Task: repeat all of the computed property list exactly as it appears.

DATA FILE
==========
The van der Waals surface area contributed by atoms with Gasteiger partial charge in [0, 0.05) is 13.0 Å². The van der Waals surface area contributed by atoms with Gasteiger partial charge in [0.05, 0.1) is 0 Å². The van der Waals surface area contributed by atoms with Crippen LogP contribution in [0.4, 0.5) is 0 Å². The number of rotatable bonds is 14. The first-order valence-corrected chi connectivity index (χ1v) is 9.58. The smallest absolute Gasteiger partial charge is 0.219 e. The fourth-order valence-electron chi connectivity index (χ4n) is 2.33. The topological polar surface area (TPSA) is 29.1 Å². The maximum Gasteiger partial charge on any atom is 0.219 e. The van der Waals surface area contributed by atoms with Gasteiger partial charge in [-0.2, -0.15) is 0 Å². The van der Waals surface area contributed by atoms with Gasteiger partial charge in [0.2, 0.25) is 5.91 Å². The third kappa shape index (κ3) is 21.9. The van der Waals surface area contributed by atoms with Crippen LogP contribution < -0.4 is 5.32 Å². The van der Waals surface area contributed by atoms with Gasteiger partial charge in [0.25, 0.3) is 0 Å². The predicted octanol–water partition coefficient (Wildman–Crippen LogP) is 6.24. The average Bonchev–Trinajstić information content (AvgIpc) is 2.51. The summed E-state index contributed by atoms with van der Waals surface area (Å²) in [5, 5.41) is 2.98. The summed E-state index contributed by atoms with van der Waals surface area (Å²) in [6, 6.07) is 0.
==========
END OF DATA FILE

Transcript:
The van der Waals surface area contributed by atoms with Gasteiger partial charge in [0, 0.05) is 13.0 Å². The van der Waals surface area contributed by atoms with Gasteiger partial charge in [0.05, 0.1) is 0 Å². The van der Waals surface area contributed by atoms with Crippen LogP contribution in [0.4, 0.5) is 0 Å². The number of rotatable bonds is 14. The first-order valence-corrected chi connectivity index (χ1v) is 9.58. The smallest absolute Gasteiger partial charge is 0.219 e. The fourth-order valence-electron chi connectivity index (χ4n) is 2.33. The topological polar surface area (TPSA) is 29.1 Å². The maximum Gasteiger partial charge on any atom is 0.219 e. The van der Waals surface area contributed by atoms with Gasteiger partial charge in [-0.2, -0.15) is 0 Å². The van der Waals surface area contributed by atoms with Gasteiger partial charge in [0.2, 0.25) is 5.91 Å². The third kappa shape index (κ3) is 21.9. The van der Waals surface area contributed by atoms with Crippen LogP contribution < -0.4 is 5.32 Å². The van der Waals surface area contributed by atoms with Gasteiger partial charge in [0.25, 0.3) is 0 Å². The predicted octanol–water partition coefficient (Wildman–Crippen LogP) is 6.24. The average Bonchev–Trinajstić information content (AvgIpc) is 2.51. The summed E-state index contributed by atoms with van der Waals surface area (Å²) in [5, 5.41) is 2.98. The summed E-state index contributed by atoms with van der Waals surface area (Å²) in [6, 6.07) is 0.